College IRL: It’s not Instagram


Emily Linderman

If you looked at the Instagram profiles of my peers, you’d probably see perfectly curated pictures of friends laughing, going out to parties and relaxing on luxurious vacations. You would see friends and influencers alike popping champagne, going on fairy-tale-like dates and wearing the latest trends topped with expertly applied makeup.

On my personal profile, you’ll see pictures of my internship this summer, concerts and trips with my friends. But what you won’t see are pictures from this academic year, my senior year.

This is my last semester at Lehigh. Shouldn’t my Instagram be filled with photos of me celebrating the near-end of my college career? I should be planning an epic spring break trip next month, right? I’m a second-semester senior, and yet, I’m working harder than I ever have before at Lehigh.

There was a time when I thought I would graduate a semester early, and then there was a time when I wasn’t sure I would graduate at all.

I’ve taken quite a few incompletes, spending my breaks finishing course work. I’ve failed a couple of classes. I spent this past semester on academic probation and I wasn’t sure I’d be awarded my financial aid. I wasn’t even sure I’d be back here for my final semester.

But I’m not a bad student. I’m not lazy. In fact, fall of 2018 was my best semester ever. So what happened? Why am I sharing my failures, my biggest shame?

I was sick.

It took me a long time to come to terms with that.

According to Active Minds, a nonprofit organization that raises awareness and educates students about mental health, 39 percent of college students will experience a significant mental health issue throughout their college career.

I am one of those college students who experiences just that.

I have anxiety, depression and migraines. I was diagnosed with depression when I was 16 years old, and I’ve been on antidepressants since I was 17 years old. When I got to college, depression paired up with anxiety. I have had migraines since I was 6, but I only started seeing a neurologist in December after 15 years of not being taken seriously for my pain.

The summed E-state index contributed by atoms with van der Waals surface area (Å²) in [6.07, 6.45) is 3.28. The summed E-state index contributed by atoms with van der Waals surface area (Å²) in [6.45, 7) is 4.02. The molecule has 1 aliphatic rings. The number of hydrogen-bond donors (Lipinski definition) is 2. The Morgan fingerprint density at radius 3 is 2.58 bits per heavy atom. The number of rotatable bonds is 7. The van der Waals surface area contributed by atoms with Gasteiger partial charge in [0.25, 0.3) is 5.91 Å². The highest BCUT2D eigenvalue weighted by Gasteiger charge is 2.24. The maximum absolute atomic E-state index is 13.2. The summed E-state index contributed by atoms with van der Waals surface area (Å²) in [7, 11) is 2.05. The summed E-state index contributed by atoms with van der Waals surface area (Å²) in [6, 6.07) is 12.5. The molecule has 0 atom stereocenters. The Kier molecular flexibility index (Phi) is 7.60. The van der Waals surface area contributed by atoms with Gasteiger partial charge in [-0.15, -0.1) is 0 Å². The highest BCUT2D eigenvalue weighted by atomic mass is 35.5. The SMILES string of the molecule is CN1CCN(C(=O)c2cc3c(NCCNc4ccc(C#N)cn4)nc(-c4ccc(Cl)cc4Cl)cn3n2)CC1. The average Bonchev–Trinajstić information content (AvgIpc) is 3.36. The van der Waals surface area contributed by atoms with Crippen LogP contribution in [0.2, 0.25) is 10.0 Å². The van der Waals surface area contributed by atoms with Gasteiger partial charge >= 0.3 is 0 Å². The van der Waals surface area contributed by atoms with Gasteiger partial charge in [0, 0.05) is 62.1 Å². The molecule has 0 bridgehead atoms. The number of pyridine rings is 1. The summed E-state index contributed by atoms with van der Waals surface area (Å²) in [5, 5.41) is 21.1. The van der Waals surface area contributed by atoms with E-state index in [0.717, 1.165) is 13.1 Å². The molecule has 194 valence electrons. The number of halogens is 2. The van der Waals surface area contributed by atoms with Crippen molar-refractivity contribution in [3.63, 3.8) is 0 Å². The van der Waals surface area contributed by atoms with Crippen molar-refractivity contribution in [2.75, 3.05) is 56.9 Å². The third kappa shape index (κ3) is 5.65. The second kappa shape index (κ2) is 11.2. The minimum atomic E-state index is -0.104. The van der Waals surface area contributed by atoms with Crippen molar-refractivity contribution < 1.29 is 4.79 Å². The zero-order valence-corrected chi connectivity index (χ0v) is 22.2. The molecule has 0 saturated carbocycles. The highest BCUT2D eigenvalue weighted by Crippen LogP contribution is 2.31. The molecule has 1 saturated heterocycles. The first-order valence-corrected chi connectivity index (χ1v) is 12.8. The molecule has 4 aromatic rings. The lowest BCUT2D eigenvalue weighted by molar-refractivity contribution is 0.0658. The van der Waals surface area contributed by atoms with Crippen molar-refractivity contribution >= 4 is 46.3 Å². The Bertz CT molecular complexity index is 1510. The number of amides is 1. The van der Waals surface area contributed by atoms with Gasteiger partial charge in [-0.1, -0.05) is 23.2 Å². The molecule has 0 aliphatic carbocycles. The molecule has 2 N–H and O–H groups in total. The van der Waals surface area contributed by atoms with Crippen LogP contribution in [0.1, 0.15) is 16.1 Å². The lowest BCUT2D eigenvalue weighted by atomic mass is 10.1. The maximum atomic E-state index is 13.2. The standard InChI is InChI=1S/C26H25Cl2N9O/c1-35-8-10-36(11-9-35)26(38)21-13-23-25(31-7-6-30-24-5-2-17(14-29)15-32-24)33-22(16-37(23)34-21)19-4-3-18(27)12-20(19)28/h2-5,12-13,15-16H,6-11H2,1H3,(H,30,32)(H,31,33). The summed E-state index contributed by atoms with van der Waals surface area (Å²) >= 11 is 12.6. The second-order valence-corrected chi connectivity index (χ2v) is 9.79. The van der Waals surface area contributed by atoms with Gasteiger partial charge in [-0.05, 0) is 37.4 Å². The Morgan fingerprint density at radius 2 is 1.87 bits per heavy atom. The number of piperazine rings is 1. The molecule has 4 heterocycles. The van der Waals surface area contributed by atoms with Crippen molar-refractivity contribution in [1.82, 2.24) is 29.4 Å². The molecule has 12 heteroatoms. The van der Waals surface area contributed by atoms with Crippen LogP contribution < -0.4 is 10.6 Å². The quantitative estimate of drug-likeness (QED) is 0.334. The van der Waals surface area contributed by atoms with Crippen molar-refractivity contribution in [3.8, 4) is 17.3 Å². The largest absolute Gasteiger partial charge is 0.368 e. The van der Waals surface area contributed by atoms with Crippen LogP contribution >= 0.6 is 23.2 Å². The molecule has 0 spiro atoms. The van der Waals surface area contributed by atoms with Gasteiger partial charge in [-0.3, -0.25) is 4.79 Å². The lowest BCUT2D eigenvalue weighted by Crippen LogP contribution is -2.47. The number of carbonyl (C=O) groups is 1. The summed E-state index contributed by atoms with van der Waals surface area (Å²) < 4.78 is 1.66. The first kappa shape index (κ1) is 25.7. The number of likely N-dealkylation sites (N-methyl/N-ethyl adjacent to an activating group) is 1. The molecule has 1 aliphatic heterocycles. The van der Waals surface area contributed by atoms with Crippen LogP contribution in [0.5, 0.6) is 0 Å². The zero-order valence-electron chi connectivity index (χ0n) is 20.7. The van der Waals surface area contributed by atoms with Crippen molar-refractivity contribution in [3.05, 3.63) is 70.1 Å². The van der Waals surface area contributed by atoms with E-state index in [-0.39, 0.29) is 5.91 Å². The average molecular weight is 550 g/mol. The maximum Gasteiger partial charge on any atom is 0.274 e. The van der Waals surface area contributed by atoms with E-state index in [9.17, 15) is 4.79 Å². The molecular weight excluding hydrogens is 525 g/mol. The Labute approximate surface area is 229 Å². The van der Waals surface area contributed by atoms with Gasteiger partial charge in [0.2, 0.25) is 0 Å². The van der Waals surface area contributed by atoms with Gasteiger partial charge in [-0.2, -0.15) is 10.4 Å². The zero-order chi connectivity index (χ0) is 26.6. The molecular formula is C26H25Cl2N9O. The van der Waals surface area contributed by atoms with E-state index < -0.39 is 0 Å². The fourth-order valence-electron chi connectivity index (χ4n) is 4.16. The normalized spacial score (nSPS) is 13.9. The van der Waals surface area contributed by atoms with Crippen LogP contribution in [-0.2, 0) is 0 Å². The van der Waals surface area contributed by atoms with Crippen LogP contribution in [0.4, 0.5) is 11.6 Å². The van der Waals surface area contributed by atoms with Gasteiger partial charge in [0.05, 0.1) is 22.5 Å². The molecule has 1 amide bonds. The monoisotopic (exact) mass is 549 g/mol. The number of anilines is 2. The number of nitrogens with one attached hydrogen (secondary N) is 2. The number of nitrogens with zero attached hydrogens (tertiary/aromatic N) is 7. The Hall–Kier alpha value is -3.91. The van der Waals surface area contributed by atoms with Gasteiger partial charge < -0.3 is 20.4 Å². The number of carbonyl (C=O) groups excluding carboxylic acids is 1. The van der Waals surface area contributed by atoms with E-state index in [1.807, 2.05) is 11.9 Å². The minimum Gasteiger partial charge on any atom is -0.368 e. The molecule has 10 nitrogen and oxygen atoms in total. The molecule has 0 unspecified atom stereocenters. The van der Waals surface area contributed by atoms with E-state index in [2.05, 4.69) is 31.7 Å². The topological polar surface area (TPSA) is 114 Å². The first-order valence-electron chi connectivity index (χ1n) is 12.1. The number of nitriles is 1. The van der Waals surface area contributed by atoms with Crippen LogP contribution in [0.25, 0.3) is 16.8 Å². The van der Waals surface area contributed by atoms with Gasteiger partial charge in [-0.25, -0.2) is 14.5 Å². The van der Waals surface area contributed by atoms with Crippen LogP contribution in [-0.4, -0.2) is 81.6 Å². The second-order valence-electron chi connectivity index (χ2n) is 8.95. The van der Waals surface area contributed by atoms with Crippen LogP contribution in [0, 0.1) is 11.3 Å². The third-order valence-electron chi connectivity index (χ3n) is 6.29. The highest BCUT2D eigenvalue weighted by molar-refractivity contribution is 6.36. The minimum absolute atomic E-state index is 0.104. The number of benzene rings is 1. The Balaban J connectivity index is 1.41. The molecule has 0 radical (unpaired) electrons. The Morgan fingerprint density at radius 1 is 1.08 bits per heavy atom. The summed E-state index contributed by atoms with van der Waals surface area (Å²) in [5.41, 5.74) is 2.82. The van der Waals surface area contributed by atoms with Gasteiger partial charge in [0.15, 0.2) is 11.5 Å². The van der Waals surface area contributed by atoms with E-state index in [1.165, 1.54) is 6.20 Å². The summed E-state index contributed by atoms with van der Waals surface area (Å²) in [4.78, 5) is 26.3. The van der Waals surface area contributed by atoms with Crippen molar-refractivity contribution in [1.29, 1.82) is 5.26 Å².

Junior year was the hardest year of my life, but if you only knew me through my social media profiles, you would only see smiles and friends and jokes.

What you don’t see is the crying about schoolwork when I couldn’t get out of bed because my head hurt so badly and I just needed to be in total darkness and silence for 18 hours. You wouldn’t see the fights I’ve had with the same friends featured all over my profile. You might not see that some of the jokes I make on Twitter are also a form of coping.

Instagram is not real life.

You cannot know a person by their social media profiles. You cannot know a person by their performance in a class. People are so much more than what they show the world, or even to an individual.

The moments I share on Instagram are, of course, a part of who I am, but they’re just a snapshot of a whole person. Alternatively, someone’s mental illness is not their whole person either.

We have made great strides as a generation toward ending the stigma surround mental health, but I still have spent too long feeling ashamed of something I cannot control, something that is not my fault. I felt like I couldn’t succeed at Lehigh, at college, because of my mental health issues. That’s not fair, and no one should feel that anymore.

As I get ready to leave Lehigh, I am trying to show more of who I am. There are 43.8 million adults who will experience mental illness in a given year. I am talking about mental health, my experiences, both for them and for me.

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